The RSPB really is in a pickle over its line on bird of prey persecution.
Having welcomed the Hen Harrier inaction plan, welcomed the pathetic statement by the Moorland Association and disappointed many (except the Chief Exec of Songbird Survival) with its line on the Hen Harrier breeding season update, more and more people are voicing their concerns. Whilst the RSPB is used to being robust about criticisms from the ‘other side’ it is now facing an ever-increasing amount of disquiet from many long-standing members. It’s not a disaster, it’s not an earthquake, but it is unusual and it should be making RSPB Council think again.
I mentioned last week the criticisms of the RSPB line from the North of England Raptor Forum and from Birders Against Wildlife Crime and now comments on the BAWC blog are uniformly backing up the unease about whether the RSPB is being tough enough on the matter of illegal persecution of birds of prey on grouse moors. Here are some quotes:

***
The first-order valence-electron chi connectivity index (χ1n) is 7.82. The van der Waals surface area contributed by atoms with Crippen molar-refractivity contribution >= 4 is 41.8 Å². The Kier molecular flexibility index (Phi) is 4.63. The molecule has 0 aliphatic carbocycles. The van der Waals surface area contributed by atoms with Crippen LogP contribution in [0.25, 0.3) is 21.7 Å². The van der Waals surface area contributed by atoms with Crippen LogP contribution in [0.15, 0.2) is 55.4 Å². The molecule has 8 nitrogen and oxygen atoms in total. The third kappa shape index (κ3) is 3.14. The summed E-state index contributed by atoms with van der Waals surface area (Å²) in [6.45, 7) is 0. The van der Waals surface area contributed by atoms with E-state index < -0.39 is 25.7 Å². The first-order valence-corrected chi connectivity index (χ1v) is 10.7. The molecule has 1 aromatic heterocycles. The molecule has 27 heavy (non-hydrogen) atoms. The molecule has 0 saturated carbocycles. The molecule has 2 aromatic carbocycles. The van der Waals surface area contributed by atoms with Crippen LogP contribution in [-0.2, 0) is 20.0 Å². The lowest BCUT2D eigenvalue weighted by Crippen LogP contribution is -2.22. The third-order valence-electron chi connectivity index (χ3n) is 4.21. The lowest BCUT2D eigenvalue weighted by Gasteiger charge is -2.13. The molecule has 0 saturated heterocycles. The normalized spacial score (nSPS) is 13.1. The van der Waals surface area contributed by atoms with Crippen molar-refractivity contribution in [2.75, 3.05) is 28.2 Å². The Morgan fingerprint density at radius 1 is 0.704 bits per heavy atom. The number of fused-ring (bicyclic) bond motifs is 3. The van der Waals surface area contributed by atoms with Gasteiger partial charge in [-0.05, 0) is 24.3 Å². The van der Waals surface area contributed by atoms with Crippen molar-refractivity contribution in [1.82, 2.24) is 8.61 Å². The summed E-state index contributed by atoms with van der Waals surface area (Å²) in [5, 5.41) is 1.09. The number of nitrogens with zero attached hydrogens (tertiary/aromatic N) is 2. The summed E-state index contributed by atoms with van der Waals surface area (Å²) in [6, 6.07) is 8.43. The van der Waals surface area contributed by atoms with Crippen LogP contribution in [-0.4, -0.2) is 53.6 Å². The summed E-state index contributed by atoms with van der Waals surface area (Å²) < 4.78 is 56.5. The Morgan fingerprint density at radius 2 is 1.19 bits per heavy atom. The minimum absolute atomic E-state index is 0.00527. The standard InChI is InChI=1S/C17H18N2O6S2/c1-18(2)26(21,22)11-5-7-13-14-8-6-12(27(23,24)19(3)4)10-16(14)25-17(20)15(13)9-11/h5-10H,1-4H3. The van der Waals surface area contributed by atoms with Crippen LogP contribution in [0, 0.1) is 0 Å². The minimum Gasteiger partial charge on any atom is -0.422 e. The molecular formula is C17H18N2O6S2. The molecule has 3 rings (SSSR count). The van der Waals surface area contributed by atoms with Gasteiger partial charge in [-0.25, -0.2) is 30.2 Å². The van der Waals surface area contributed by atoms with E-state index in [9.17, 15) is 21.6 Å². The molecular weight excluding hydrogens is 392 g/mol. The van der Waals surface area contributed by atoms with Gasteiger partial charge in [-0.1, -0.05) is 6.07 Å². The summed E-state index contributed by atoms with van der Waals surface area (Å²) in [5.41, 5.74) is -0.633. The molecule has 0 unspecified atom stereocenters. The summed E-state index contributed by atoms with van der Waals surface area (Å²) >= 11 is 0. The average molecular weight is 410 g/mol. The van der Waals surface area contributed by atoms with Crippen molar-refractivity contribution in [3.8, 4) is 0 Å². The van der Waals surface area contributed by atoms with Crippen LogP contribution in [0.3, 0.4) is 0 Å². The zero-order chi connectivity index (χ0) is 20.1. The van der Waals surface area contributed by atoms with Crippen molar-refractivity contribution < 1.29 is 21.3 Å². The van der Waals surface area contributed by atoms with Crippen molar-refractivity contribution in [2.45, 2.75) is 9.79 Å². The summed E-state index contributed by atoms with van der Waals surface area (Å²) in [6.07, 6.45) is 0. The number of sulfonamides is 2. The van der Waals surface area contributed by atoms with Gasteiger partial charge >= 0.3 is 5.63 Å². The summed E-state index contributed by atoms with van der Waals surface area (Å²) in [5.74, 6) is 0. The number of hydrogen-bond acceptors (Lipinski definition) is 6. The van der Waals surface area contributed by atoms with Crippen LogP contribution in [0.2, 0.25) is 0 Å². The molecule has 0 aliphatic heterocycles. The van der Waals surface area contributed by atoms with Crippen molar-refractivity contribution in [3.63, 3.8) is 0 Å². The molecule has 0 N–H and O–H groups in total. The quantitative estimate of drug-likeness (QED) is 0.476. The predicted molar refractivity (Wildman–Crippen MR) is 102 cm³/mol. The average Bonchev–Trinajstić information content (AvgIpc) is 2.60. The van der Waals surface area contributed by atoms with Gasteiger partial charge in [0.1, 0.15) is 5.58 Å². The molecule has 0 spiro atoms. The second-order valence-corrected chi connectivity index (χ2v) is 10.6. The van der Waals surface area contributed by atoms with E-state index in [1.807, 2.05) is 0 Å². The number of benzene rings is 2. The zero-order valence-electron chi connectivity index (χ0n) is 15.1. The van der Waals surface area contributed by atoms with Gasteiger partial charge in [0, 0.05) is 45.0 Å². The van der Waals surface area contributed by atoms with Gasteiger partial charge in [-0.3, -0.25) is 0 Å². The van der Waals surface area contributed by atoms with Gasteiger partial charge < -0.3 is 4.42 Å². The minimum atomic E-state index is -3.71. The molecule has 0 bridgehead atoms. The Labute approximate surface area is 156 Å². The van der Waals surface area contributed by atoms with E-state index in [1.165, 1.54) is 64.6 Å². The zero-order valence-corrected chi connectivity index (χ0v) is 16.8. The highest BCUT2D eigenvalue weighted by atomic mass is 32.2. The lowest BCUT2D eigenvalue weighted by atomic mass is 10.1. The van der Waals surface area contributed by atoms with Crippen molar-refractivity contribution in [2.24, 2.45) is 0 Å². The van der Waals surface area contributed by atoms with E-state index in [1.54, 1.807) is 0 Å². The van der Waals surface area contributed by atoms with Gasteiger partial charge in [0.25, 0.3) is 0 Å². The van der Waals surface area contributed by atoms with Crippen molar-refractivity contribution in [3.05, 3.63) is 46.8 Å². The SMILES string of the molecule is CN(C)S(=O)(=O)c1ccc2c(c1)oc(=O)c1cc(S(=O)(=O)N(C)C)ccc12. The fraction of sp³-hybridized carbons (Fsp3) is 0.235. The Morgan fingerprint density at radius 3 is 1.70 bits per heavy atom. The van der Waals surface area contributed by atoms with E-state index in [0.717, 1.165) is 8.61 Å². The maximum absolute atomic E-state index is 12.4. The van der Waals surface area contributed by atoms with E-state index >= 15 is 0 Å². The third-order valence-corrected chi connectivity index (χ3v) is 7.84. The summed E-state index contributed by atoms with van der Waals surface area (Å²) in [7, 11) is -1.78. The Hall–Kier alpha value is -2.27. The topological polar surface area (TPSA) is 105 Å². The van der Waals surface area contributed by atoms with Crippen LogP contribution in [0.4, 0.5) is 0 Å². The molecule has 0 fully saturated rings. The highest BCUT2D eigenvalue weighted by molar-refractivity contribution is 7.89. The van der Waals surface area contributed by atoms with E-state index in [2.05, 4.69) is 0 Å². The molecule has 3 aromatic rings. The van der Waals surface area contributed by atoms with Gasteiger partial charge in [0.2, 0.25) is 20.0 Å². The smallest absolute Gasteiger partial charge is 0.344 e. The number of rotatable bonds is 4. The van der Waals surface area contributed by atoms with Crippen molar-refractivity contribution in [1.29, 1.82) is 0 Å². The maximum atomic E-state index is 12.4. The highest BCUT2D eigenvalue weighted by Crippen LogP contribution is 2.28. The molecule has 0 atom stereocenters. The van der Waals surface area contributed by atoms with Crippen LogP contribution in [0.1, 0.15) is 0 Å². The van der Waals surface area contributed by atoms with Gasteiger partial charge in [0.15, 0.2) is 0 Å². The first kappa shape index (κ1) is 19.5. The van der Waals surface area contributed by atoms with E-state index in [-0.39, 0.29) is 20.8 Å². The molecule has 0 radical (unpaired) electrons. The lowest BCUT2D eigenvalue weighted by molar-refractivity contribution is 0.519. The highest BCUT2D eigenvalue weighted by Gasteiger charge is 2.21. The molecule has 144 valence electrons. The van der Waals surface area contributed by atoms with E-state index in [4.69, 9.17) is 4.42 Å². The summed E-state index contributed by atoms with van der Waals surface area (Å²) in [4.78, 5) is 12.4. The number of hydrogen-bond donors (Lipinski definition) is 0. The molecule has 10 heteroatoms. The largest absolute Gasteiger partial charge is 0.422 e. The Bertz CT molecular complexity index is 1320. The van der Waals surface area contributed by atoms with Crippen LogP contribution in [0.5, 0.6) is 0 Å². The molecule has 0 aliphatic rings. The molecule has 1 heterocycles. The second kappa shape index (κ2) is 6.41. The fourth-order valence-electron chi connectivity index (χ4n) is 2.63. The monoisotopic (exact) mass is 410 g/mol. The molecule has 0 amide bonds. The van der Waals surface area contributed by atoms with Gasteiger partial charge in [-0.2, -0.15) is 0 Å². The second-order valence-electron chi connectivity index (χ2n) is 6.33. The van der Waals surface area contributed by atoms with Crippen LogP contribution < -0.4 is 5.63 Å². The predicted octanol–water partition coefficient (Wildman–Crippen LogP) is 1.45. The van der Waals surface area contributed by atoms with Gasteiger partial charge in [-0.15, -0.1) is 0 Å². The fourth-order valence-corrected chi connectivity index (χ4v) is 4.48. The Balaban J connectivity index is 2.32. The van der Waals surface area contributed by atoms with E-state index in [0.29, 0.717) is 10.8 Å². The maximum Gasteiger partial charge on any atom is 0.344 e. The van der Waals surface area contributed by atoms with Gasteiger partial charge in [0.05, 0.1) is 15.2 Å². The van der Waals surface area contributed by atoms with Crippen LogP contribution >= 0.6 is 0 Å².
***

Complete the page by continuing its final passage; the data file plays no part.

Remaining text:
The RSPB Council, is putting its staff and the Society in an uncomfortable position by not taking a long look at this matter. Already it is clear that the RSPB welcoming the Defra Hen Harrier inaction plan does not mean that RSPB members, and certainly those closest to the subject, feel any warmth to it whatsoever. Next time there is a Hen Harrier group can the RSPB really claim a seat at the table? Probably not without winning back these members and supporters.
The RSPB is in danger of positioning itself, completely unnecessarily, as part of the problem rather than the main organisation likely to deliver a solution. When our e-petition to ban driven grouse shooting gets to, say, 60,000 signatures without RSPB support it will be obvious that with RSPB support the whole subject of driven grouse shooting would be debated in the Westminster parliament. Surely that is what the RSPB wants? Isn’t it?
You have to dance with the one who brought you RSPB. Shania Twain would tell you that.